He’s the exact definition of a franchise quarterback. The Falcons drafted him No. 3 overall a decade ago. He has since started every game save two, both absences coming in 2009. He has taken them to the playoffs six times in 10 seasons. He has presided over six seasons of 10-plus wins. He has led them to the Super Bowl and a 28-3 lead therein. He was rookie of the year. He has made the Pro Bowl four times. He has been MVP.
We often describe Matthew Thomas Ryan as to what he isn’t, meaning Not Tom Brady and Not Aaron Rodgers. Those two are among the 10 best quarterbacks ever. Ryan isn’t – but he’d crack the top 25, maybe the top 20. He’s more than enough for a franchise that doesn’t have Brady/Rodgers, and we note that the latter’s only Super Bowl season came in 2010, which was a while ago.
Brady is the best ever. Rodgers is the greatest QB talent of this era, possibly any era. That Ryan is neither doesn’t mean he’s not good, too. The measure of an NFL quarterback is simple: Can you win a Super Bowl with him? The Falcons will win a Super Bowl with Ryan. (Though it might require a different offensive coordinator.) They should have won one already.
He’s 32 – Brady is 40, Rodgers 34 – with no history of major injury. He mightn’t have another season like 2016, which was a harmonic convergence of schemes and schemer (Kyle Shanahan) and personnel, but there’s no reason to believe Ryan’s time on the top shelf bears an expiration date of 10 years. On the contrary, he’s making plays and throws on the high side of 30 that he didn’t at 25. His rookie season was the most impressive by any quarterback – Dan Marino and Ben Roethlisberger didn’t inherit a 4-12 team that had seen its cornerstone go to jail and its coach flee for the Ozarks – and he’s way better now.
Ryan met the media here Monday to discuss the extension that had been an open secret for months and was announced last week. He’s the highest-paid player in NFL history, which means something but not all that much. His $30 million annual over five years is largely a function of market timing: His contract was set to lapse after this season, and Kirk Cousins just got $84 million for three years. Ryan is better than Cousins. Ergo, $150 million over five years.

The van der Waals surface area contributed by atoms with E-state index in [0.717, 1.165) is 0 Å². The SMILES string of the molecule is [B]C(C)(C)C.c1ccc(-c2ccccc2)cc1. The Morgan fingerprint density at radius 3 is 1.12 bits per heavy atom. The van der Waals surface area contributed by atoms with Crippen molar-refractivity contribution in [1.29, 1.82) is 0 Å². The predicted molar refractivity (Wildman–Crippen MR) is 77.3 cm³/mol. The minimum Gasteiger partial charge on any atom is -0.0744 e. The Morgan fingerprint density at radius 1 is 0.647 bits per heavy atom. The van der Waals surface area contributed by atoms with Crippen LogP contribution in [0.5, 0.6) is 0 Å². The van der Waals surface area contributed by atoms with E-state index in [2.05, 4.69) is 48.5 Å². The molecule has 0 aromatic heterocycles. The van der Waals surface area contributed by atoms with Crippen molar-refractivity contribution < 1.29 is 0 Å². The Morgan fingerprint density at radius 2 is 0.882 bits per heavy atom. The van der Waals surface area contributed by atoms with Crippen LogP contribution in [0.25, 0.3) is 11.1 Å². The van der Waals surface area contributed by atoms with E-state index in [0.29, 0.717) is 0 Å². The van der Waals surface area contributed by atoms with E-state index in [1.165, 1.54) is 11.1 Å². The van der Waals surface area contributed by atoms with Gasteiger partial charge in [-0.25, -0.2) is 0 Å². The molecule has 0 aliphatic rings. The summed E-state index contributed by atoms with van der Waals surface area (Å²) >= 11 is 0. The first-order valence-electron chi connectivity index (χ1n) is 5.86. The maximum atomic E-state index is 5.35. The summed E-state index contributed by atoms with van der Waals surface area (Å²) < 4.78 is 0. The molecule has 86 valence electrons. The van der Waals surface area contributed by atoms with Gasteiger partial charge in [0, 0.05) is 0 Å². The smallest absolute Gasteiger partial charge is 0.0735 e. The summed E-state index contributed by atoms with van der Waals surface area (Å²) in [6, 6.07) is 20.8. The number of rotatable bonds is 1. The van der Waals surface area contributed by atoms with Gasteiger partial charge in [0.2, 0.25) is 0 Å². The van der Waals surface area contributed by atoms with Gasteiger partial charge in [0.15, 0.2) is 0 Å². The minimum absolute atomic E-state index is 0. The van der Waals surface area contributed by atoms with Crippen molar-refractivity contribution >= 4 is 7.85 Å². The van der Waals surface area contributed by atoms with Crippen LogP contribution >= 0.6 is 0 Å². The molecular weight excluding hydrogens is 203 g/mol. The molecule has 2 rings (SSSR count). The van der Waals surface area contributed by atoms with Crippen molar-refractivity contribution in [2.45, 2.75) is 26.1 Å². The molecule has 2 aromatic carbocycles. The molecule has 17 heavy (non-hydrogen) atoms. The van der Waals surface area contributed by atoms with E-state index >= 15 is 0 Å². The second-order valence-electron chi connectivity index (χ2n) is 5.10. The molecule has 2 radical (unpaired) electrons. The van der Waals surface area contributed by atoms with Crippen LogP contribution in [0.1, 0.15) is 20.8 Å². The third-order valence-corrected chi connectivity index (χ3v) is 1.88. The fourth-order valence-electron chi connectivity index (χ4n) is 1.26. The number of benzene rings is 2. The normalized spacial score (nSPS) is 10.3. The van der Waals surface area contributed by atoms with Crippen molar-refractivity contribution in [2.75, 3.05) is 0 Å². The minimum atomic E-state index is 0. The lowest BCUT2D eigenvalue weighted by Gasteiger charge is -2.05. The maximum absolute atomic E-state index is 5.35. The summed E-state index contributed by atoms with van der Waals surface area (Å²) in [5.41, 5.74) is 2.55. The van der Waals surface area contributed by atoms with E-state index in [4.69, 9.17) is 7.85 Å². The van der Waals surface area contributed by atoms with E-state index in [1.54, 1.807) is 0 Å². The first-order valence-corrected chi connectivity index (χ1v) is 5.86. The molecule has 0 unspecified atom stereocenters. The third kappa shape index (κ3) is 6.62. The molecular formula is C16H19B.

The new contract isn’t just money, though. The new contract is the Falcons’ way of saying: We’ve gotten what we wanted from this guy, and we want to keep getting it. For those who insist the Falcons will never win it all with this QB, ask yourselves this: How long would it take to identify, acquire and groom somebody better? Is there anything in Carson Wentz or Jared Goff, both young and gifted, that makes you believe they’ll have a better decade than Ryan just authored? Four of the top 10 draftees last week were quarterbacks – because their teams are searching for their Matt Ryan.
Lest we forget, Ryan wasn’t always a popular choice as Face of the Franchise. He came after Michael Vick, whose skill set was rather different. Ryan was nit-picked for his lack of arm strength and all the interceptions he threw at Boston College. Given the uncertainty in the organization – rookie general manager, rookie head coach, rookie quarterback – there was never a guarantee that Ryan would make it to Year 5, let alone Year 10 and beyond.
But he did. He started his first game. His first pass (to Michael Jenkins) produced a touchdown. His first season ended in the playoffs. He was on track to becoming what he wanted even then to become – “a quarterback a franchise leans on for 15 or 20 years,” he said Monday. “That was my hope.”
Ten years and two weeks later, it’s reality. He’s under contract for six more years. “The best is in front of us,” he said, and he could be right. The Falcons keep drafting well and giving their Franchise QB more weapons. “I’ve been working hard at it for 10 years, and I’m going to continue to work at it.”
Just seeing Ryan, at 32 a married man with infant twin boys, is a revelation to those of us who saw him in those dizzying days of 2008. He sounds the same, but he looks different. He’s leaner. His flexibility has become an ongoing marvel. He has remade his body – unlike Brady, he hasn’t written a book about it – which is the chief reason he hasn’t gotten hurt. (Well, that and being what Mike Smith famously dubbed him – one tough Irishman.)
Ryan: “I’ve learned a lot about training. Some of that has come by luck. I’ve worked with a lot of good strength and conditioning people – some here, some in California. But it’s really learning yourself, what works for you and what doesn’t. There were times I tried to put on weight. My frame doesn’t carry that as well as it does for some others.”
Then: “I don’t have all the answers. But I have a lot more than I had at 23.”
He recalled those early years – which were, we note, in this same 21st Century – when he received game plans via fax machine and viewed game film on a portable DVD player. Now everything’s on an iPad. The world keeps getting faster and sleeker. So does he.
There have been times over this team’s pockmarked history when we wondered if the Falcons would ever stop tripping over themselves. The 2008 draft was one time they didn’t. Matt Ryan was the greatest draft pick they will ever make. He changed the franchise. He remains The Franchise.
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Credit: Jason Getz / Jason.Getz@ajc.com